This month’s 96mm has seen the wettest month of 2003 yet ground conditions aren’t too bad as the dry months before have meant that the ground has soaked up most of the water.
The next chart which compares our yearly rainfall with that of previous years, shows us that 2003 has been our driest yet. (although our records don't go far enough back to allow us to say whether or not this is due to global warming :-)
The warmest daily temperature was the 13th with 13.2c yet only eight days have seen daily temperatures above 10c.
The coldest however was on the 30th with –4.4c that night and only 1.7c the previous day.
The temperature graph below shows all the daily Maximum / Minimum temperatures for 2003 from when we started on 24 May through to 31 December
The “T” sum was developed in Holland about 20 years ago and is used by some farmers to help when to apply nitrogen fertilizer to their grass in the spring.
Grass begins to grow and absorb nitrogen fertilizer at 5.5 degrees Celsius and the T sum is an aid to find this out.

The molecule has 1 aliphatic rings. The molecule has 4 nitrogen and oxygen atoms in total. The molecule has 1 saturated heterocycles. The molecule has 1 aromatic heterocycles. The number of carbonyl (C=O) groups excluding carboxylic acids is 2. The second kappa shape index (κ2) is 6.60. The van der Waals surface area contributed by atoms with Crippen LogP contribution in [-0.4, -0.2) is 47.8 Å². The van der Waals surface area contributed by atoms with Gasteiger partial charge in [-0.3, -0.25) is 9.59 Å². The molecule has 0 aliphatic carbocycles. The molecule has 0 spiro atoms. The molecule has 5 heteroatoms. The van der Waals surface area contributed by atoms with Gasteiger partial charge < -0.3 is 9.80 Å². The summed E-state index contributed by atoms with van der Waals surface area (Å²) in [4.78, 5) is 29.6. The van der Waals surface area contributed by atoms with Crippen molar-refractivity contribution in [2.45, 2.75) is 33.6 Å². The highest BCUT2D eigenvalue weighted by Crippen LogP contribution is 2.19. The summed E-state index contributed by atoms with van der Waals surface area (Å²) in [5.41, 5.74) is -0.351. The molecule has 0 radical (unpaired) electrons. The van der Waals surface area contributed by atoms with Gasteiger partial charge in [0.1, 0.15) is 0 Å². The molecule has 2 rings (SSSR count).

Starting on January 1st you record the maximum and minimum temperatures daily. Each day you take the readings you add the two together and then divide the result by 2.
With January and February temperatures sometimes not getting above freezing your total would go both up and down.
The aim is to continue adding until your total reaches +200 when this is reached soil temperature should be 5.5c so apply your fertilizer to the grass.
This is an accepted method of deciding however conditions often decide otherwise such as wet weather.
An “old farmers trick” or so I’m told is to sit bare skinned on the ground when you think it is warm enough if you can stand it for one minute then it is warm enough to put fertilizer on.
At Greenheyes we practise neither method
I rely on personal experience.